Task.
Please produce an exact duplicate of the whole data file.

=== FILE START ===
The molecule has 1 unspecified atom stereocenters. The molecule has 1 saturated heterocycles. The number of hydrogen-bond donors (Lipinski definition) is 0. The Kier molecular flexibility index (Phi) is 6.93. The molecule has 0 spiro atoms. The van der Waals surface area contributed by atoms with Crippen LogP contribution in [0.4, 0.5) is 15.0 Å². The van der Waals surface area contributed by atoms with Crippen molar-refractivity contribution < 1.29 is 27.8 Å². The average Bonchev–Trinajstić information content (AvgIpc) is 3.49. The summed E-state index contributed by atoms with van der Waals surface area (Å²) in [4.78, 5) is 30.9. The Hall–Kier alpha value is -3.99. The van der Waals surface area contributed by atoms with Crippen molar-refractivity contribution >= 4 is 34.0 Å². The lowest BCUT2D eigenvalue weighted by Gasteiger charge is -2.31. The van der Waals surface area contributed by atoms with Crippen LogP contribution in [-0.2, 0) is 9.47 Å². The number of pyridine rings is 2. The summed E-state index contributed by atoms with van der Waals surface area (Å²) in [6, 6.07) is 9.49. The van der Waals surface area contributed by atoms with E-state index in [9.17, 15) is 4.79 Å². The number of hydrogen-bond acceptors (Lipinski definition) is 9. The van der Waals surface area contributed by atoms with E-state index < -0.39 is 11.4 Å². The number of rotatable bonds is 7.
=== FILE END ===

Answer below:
The molecule has 1 unspecified atom stereocenters. The molecule has 1 saturated heterocycles. The number of hydrogen-bond donors (Lipinski definition) is 0. The Kier molecular flexibility index (Phi) is 6.93. The molecule has 0 spiro atoms. The van der Waals surface area contributed by atoms with Crippen LogP contribution in [0.4, 0.5) is 15.0 Å². The van der Waals surface area contributed by atoms with Crippen molar-refractivity contribution < 1.29 is 27.8 Å². The average Bonchev–Trinajstić information content (AvgIpc) is 3.49. The summed E-state index contributed by atoms with van der Waals surface area (Å²) in [4.78, 5) is 30.9. The Hall–Kier alpha value is -3.99. The van der Waals surface area contributed by atoms with Crippen molar-refractivity contribution >= 4 is 34.0 Å². The lowest BCUT2D eigenvalue weighted by Gasteiger charge is -2.31. The van der Waals surface area contributed by atoms with Crippen LogP contribution in [-0.2, 0) is 9.47 Å². The number of pyridine rings is 2. The summed E-state index contributed by atoms with van der Waals surface area (Å²) in [6, 6.07) is 9.49. The van der Waals surface area contributed by atoms with E-state index in [9.17, 15) is 4.79 Å². The number of hydrogen-bond acceptors (Lipinski definition) is 9. The van der Waals surface area contributed by atoms with E-state index < -0.39 is 11.4 Å². The number of rotatable bonds is 7.